Structured site descriptors can also take the form of guided observations. For example, is there evidence of erosion, grazing, fire, or disturbance? If so, a rubric can help categorize these observations into consistent classes in a repeatable way to create data that could be for analysis. Consider the signs of soil erosion that are recorded as part of the plot observation data sheet in the Monitoring Manual for Grasslands, Shrublands, and Savanah Ecosystems (Herrick et al. 2017). In this instance, observers use five classes to evaluate whether the site exhibits any signs of soil erosion for six different aspects. These kinds of observations are generally reliable and quick to implement, and can provide useful information for interpreting monitoring data.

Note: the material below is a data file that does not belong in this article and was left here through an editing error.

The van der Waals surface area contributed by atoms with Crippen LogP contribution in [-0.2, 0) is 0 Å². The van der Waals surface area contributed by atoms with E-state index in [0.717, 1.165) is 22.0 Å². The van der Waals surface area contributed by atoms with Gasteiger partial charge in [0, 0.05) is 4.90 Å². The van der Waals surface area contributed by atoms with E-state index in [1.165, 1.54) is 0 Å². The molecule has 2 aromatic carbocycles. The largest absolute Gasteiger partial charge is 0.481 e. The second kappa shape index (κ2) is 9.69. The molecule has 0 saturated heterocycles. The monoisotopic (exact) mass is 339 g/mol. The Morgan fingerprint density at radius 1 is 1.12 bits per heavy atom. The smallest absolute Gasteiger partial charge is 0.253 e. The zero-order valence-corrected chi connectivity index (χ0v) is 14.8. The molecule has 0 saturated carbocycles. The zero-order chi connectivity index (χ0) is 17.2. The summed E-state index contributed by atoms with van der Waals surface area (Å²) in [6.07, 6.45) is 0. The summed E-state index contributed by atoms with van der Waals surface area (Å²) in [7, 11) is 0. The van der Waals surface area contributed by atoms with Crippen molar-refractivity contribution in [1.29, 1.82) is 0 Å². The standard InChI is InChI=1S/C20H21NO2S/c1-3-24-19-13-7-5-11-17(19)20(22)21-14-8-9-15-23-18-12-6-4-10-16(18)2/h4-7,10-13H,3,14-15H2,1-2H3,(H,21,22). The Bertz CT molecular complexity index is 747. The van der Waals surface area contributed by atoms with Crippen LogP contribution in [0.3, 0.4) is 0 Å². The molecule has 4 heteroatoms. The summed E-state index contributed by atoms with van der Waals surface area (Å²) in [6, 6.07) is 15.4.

Guided observations such as this rubric for indicators of soil erosion are useful site descriptive information.
The soils at a site are one of the primary determinants of land potential and the type and amount of vegetation that can occur there. Because monitoring data need to be analyzed and interpreted relative to the land’s potential, having good soils data collected from the site is important for studies and monitoring programs. Collection of soil data does not need to be complex, but it does mean that 1) you need to have some basic training and skill in collecting soils data, and 2) yes, you need to dig a small soil pit. Typically, data are collected by soil horizon or depth for soil texture class, percent rock fragment, percent clay, effervescence, color, and structure. While this may seem like a lot of work, the value of the soils data you will get from it will be worth it!
Soils data from monitoring sites are important for determining land potential